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HAN BENNINK

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Han Bennink

Period

17-04-1942 - current

Genre

banjo, drums, klarinet, percussie, tenorsaxofoon, trombone, viool

Online

Officiële website

Han Bennink

Han Bennink (Zaandam, 17 April 1942) is a phenomenon in Dutch jazz and beyond, a bop trained drummer combining a faultlessly timed swing with explosive improvisations, who lets extremes clash in a visually remarkable performance. All over the world Bennink is seen as the symbol of the 'New Dutch Swing' ...
Full biography

Instruments

banjo, drums, klarinet, percussie, tenorsaxofoon, trombone, viool

Mentioned in the biography of

1929   Max Teawhistle
1957   Jacques Schols
1958   Misha Mengelberg
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Biography Han Bennink

Han Bennink (Zaandam, 17 April 1942) is a phenomenon in Dutch jazz and beyond, a bop trained drummer combining a faultlessly timed swing with explosive improvisations, who lets extremes clash in a visually remarkable performance. All over the world Bennink is seen as the symbol of the 'New Dutch Swing' of which he was one of the originators - a mix of improvisation with jazz en absurdist humor, in which he makes music with whatever means are available: a chair, a pizza box, the floorboards of the stage, or a perfectly tuned snare drum. Bennink's technique is formed in the 1960s when the young, self-taught drummer has the opportunity to accompany American top soloists like Johnny Griffin and Eric Dolphy. In the late 1960s Bennink distances himself from the jazz conventions, developing a Dutch form of improvised music with kindred spirits like saxophonist Willem Breuker and pianist Misha Mengelberg. His performances expand into a form of physical, total theater, with an arsenal of unusual percussion, string and wind instruments. In the 1980s he gradually decreases his set of instruments in size and from the late 1990s he often performs with only a single snare drum. A constant factor in five decades is his musical partnership with pianist-composer Misha Mengelberg, which started in 1960 and took shape in the Instant Composers Pool (ICP) from 1967 onwards. In all of the ensembles bearing that name Bennink and Mengelberg have been the most important leading minds. He also achieves artistic heights between 1988 and 1997 with the Trio Clusone, while his versatility shows from his collaboration with the anarcho-punkband The Ex and the Ethiopian soul singer Mohammed 'Jimmy' Mohammed from 2000 onwards. Han Bennink is also active as a visual artist. He made the sleeve designs for some fifty ICP albums and exhibits his assemblages, in which he also makes use of used drumsticks and worn-out drumheads, both in the Netherlands and abroad.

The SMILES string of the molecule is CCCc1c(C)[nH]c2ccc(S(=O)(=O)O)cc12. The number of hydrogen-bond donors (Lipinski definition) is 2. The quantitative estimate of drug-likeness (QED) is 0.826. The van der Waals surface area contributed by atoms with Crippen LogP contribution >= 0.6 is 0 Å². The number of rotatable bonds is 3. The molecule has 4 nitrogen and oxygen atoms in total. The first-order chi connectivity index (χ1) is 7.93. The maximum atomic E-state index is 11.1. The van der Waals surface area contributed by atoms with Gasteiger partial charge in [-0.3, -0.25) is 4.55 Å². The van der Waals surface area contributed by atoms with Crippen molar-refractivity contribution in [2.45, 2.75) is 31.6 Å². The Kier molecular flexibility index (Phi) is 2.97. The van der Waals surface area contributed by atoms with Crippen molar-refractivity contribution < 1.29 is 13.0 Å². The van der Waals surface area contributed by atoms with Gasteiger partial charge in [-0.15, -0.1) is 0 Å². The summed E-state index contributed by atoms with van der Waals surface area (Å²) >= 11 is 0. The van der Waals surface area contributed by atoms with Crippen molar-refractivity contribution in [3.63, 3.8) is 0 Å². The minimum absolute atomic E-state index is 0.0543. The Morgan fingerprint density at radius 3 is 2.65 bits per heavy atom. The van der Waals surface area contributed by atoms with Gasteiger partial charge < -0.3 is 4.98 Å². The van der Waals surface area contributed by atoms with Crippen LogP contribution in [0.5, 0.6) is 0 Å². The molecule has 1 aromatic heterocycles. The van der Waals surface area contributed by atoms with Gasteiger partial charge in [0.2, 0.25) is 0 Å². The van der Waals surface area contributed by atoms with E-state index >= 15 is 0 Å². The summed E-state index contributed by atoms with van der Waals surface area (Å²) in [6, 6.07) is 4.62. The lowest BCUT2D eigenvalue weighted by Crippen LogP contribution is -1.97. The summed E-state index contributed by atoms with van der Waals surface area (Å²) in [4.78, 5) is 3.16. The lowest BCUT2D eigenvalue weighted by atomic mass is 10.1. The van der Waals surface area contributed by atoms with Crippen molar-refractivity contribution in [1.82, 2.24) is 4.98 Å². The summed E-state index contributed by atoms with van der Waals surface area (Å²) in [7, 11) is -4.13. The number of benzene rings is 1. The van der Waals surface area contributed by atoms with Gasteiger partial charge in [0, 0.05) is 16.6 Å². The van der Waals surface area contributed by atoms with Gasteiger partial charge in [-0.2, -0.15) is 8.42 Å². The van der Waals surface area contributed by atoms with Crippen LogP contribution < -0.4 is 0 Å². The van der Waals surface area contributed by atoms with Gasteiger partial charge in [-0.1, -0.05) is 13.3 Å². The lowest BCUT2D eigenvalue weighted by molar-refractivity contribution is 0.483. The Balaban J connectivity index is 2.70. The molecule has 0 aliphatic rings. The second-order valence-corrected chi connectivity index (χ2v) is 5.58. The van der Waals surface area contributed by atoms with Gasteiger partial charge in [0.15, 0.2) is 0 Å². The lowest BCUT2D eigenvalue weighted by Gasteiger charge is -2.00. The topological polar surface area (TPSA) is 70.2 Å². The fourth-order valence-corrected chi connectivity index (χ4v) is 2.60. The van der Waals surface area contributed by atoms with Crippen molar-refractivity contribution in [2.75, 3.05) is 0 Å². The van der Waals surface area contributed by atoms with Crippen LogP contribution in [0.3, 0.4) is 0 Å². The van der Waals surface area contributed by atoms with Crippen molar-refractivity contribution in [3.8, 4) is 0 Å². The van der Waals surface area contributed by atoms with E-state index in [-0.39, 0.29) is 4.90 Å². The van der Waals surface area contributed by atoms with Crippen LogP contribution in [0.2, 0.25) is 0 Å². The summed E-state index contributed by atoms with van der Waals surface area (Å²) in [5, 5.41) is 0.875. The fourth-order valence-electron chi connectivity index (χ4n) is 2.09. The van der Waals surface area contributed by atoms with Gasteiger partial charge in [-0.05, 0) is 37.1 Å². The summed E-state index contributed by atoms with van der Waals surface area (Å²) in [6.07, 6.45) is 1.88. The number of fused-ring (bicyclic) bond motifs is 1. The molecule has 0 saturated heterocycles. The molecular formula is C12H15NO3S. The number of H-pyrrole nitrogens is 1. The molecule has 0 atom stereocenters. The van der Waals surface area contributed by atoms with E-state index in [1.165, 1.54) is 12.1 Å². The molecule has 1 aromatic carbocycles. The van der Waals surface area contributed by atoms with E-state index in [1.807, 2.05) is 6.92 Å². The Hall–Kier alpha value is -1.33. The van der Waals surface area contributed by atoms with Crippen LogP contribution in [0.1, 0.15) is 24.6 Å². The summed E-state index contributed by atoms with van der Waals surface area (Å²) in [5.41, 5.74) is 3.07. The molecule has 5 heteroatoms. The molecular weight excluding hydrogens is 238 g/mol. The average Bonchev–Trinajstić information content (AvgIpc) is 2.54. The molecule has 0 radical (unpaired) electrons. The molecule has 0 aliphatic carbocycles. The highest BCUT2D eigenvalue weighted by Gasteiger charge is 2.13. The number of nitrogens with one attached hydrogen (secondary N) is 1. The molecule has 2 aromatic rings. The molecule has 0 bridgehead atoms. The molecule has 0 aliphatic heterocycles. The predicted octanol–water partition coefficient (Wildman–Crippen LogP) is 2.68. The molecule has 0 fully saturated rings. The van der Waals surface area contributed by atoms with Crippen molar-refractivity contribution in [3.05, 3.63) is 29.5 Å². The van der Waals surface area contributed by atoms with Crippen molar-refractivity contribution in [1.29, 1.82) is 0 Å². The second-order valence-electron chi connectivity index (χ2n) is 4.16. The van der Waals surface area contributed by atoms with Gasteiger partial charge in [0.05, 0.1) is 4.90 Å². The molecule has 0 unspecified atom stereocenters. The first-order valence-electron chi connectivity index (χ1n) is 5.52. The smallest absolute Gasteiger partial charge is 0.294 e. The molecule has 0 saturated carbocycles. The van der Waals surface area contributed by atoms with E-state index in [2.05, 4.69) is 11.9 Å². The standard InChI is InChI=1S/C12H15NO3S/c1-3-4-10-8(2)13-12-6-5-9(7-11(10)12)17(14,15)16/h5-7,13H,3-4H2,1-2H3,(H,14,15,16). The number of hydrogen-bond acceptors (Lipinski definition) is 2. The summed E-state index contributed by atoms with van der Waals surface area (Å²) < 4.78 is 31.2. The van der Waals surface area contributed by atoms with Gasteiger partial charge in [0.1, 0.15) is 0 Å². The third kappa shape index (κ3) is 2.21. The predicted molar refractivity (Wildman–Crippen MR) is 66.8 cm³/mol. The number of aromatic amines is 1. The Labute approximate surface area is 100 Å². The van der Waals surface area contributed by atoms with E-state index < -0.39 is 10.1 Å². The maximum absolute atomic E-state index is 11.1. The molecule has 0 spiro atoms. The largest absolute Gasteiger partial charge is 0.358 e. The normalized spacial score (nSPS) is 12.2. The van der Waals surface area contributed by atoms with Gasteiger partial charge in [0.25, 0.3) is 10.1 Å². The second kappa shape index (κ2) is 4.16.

1942 - 1960

Hendrikus Johannes Bennink is born on 17 April 1942 in the town of Zaandam, as the oldest son of the percussionist and reed player Rein Bennink. Between1949 and 1966 Bennink Sr. has a steady job as the percussionist of the AVRO radio orchestra De Zaaiers. Han and his younger brother Peter (born 1 February 1945, from the late 1960s active as a saxophonist) get a chance to witness recordings in the AVRO radio studio from close by. Han soon shows a fascination for percussion. He starts drumming at home on a wooden kitchen chair, using an empty bottle for a cymbal. He is not officially taught, but he learns the tricks of the trade by closely watching his father and his colleagues in the radio world, like Wessel Ilcken, Cees See and Joop Korzelius. A performance by Cozy Cole in the AVRO studio makes a deep impression – it is the first American jazz drummer he sees playing live. From January 1958 Han Bennink starts appearing on stage. He performs in Minjon, the AVRO radio program for youngsters, plays in novice combos led by saxophonist Hans Peters, bassist Arend Nijenhuis and pianist Jan Huydts, and gets to meet colleagues like guitarist Wim Overgaauw at sessions in the Utrecht jazz cellar Persepolis. In 1959 he has his first foreign adventure alongside his father: a show for the Dutch military in the French army camp La Courtine. Father and son have rehearsed a duo version of Benny Goodman's Sing Sing Sing, but it turns out the French summer heat has torn the head of Han's tom-tom. At his father's advice he starts drumming on the wooden floor of the stage – which is met with enthusiasm by the audience. 'Thus I discovered that you can drum on anything and everything,' is his later conclusion. In December the 17-year-old drummer gets his first positive newspaper review, reporting on a jazz competition in Bussum. 'A personal success for Han Bennink, who demonstrated an acceptable, deftly varied drum solo', was the verdict of a local newspaper on Bennink's feature in Sonny Rollins' St. Thomas. An important source of inspiration are the late night concerts at the Amsterdam Concertgebouw, where he gets to study idols like drummer Kenny Clarke from close by. He befriends bassist Ruud Jacobs, a fellow townsman and four years his senior. He teaches Bennink the tricks of working in a rhythm
tandem. His stage experience broadens in 1960 with the Jazz for Christ tour with pianist Carel Heinsius, who draws crowds with a mixture of swing and evangelization.

Ruud Jacobs

1961 - 1966